Jason Keith and Louis Geltman: Utah’s recreational lands deserve better protections

Interior Department must reform oil and gas program before moving forward with Utah sale.

Nate Carlisle | The Salt Lake Tribune A sign marks the end of the Curtis Bench Trail in Goblin Valley State Park. The trail concludes with a view of Goblins on the valley below and the Henry Mountains in the distance.

Early this year, the Bureau of Land Management is scheduled to hold an oil and gas lease sale in Utah despite the Interior Department’s recent – but still unfulfilled – commitment to reforming the federal government’s outdated leasing program.

BLM is currently considering offering thousands of acres of Utah’s public lands up to the oil and gas industry, many of which have important recreation values. This is very troubling to us in part because, as a recent report by the Interior Department warned, when sensitive public lands are leased, they “cannot be managed for other purposes, such as conservation or recreation.” For this reason we recently submitted a letter to the BLM Utah State Office, asking BLM to defer the upcoming lease sale until programmatic reforms are made to the leasing program.

We are encouraged, however, by BLM’s decision to develop and evaluate a “Recreational Resources Preservation Alternative.” Under this alternative, BLM would defer from leasing more than 6,000 acres of Utah’s public lands, including a parcel on the doorstep of Goblin Valley State Park, because of their importance to outdoor recreation. These lands are a crucial part of Utah’s $12.3 billion outdoor recreation economy.

It’s hard to believe but, to our knowledge, BLM has never developed such a “recreation preservation” alternative during the leasing process. As a result, lease sales have been proposed in many sensitive and valuable landscapes that never should have been made available for leasing in the first place.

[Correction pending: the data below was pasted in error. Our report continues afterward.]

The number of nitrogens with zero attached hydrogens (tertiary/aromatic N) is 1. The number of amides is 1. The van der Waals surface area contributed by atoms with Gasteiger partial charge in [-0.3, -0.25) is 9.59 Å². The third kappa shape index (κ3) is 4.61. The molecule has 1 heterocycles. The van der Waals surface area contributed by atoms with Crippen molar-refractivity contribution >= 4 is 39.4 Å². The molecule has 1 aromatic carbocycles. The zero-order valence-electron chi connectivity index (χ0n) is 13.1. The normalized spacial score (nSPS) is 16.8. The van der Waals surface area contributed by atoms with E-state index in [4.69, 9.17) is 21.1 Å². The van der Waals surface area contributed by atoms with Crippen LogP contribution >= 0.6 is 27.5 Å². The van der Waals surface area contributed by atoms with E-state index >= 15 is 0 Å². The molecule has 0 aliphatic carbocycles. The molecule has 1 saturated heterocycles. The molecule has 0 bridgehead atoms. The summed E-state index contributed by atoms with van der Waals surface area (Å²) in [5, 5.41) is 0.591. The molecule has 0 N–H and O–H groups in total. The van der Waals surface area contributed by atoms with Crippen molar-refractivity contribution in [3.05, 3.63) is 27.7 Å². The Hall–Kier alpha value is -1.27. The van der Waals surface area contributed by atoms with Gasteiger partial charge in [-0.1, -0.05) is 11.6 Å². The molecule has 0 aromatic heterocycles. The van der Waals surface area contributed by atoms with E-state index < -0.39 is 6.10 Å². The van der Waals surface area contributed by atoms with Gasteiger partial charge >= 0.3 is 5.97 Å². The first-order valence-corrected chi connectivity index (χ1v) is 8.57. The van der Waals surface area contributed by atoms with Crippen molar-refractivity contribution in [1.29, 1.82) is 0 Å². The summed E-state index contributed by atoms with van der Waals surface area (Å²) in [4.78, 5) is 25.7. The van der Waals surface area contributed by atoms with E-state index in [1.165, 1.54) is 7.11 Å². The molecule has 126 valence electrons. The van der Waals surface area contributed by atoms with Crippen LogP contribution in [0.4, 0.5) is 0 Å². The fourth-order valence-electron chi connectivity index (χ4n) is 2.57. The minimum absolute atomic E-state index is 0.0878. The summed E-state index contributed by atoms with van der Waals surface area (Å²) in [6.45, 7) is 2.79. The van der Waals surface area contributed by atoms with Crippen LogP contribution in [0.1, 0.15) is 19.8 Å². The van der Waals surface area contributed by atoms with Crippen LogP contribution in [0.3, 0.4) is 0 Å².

For instance, in 2020, more than 87,000 acres of public lands were proposed for leasing just outside Canyonlands and Arches National Parks. While the leases were ultimately deferred after the sale was widely opposed by local officials, the outdoor recreation community and dozens of members of Congress, it underscored the need for a new approach to managing oil and gas activity, especially in popular recreation areas.

To be clear, we feel strongly that BLM should not be conducting leasing right now unless and until it makes fundamental reforms to its leasing program, including ensuring that any new leasing is compatible with climate goals. However, we conceptually support the “recreation preservation” alternative because it would curb the detrimental impacts of oil and gas development on important recreation areas.

This alternative can serve as a model that BLM should consider standardizing as part of its programmatic reform effort. Having a standardized approach of discouraging oil and gas activity in popular recreation areas is one important way BLM could modernize its leasing policies to better adhere to its multiple use mandate and protect key landscapes that host valuable uses other than oil and gas development.

In its recently released report, DOI notes that BLM’s outdated leasing program has harmed and continues to harm taxpayers, public lands and waters, cultural resources and sacred sites, wildlife and more. It’s time for DOI to act and move forward with bold and far-reaching reforms to BLM’s leasing program. We can’t afford to sacrifice any more of our world-class outdoor recreation resources to oil and gas development.

Jason Keith

Jason Keith is managing director for Public Land Solutions.

Louis Geltman

Louis Geltman is policy director for the Outdoor Alliance.